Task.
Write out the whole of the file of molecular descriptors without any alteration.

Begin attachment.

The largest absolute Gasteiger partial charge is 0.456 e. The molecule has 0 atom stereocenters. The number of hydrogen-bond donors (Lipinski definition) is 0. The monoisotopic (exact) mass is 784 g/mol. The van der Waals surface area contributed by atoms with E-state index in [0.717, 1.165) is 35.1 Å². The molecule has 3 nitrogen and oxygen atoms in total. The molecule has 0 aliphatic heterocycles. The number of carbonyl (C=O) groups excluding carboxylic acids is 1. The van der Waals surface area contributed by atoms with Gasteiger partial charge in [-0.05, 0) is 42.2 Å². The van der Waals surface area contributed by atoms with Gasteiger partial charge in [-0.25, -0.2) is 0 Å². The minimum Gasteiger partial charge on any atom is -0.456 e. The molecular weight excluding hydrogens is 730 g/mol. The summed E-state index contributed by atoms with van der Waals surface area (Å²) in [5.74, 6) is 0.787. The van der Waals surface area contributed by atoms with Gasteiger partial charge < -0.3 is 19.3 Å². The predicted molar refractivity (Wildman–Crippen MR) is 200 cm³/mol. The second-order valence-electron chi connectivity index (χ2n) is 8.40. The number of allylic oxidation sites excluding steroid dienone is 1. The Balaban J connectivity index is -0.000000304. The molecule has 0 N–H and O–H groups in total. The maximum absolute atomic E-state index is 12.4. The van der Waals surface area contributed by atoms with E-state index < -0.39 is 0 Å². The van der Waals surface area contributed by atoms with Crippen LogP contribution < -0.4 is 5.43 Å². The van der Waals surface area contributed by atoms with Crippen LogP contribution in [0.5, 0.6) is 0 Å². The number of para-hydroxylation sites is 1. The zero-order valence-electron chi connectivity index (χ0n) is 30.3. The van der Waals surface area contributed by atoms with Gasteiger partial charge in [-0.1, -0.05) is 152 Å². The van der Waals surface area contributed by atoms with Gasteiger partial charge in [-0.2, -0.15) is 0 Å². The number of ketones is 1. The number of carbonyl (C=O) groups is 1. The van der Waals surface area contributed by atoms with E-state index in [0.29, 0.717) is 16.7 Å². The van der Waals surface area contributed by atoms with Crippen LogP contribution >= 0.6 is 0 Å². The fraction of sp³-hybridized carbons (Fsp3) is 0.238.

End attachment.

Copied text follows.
The largest absolute Gasteiger partial charge is 0.456 e. The molecule has 0 atom stereocenters. The number of hydrogen-bond donors (Lipinski definition) is 0. The monoisotopic (exact) mass is 784 g/mol. The van der Waals surface area contributed by atoms with E-state index in [0.717, 1.165) is 35.1 Å². The molecule has 3 nitrogen and oxygen atoms in total. The molecule has 0 aliphatic heterocycles. The number of carbonyl (C=O) groups excluding carboxylic acids is 1. The van der Waals surface area contributed by atoms with Gasteiger partial charge in [-0.05, 0) is 42.2 Å². The van der Waals surface area contributed by atoms with Gasteiger partial charge in [-0.25, -0.2) is 0 Å². The minimum Gasteiger partial charge on any atom is -0.456 e. The molecular weight excluding hydrogens is 730 g/mol. The summed E-state index contributed by atoms with van der Waals surface area (Å²) in [5.74, 6) is 0.787. The van der Waals surface area contributed by atoms with Gasteiger partial charge < -0.3 is 19.3 Å². The predicted molar refractivity (Wildman–Crippen MR) is 200 cm³/mol. The second-order valence-electron chi connectivity index (χ2n) is 8.40. The number of allylic oxidation sites excluding steroid dienone is 1. The Balaban J connectivity index is -0.000000304. The molecule has 0 N–H and O–H groups in total. The maximum absolute atomic E-state index is 12.4. The van der Waals surface area contributed by atoms with E-state index < -0.39 is 0 Å². The van der Waals surface area contributed by atoms with Crippen LogP contribution < -0.4 is 5.43 Å². The van der Waals surface area contributed by atoms with Crippen LogP contribution in [0.5, 0.6) is 0 Å². The number of para-hydroxylation sites is 1. The zero-order valence-electron chi connectivity index (χ0n) is 30.3. The van der Waals surface area contributed by atoms with Gasteiger partial charge in [-0.1, -0.05) is 152 Å². The van der Waals surface area contributed by atoms with Gasteiger partial charge in [-0.2, -0.15) is 0 Å². The number of ketones is 1. The number of carbonyl (C=O) groups is 1. The van der Waals surface area contributed by atoms with E-state index in [0.29, 0.717) is 16.7 Å². The van der Waals surface area contributed by atoms with Crippen LogP contribution >= 0.6 is 0 Å². The fraction of sp³-hybridized carbons (Fsp3) is 0.238.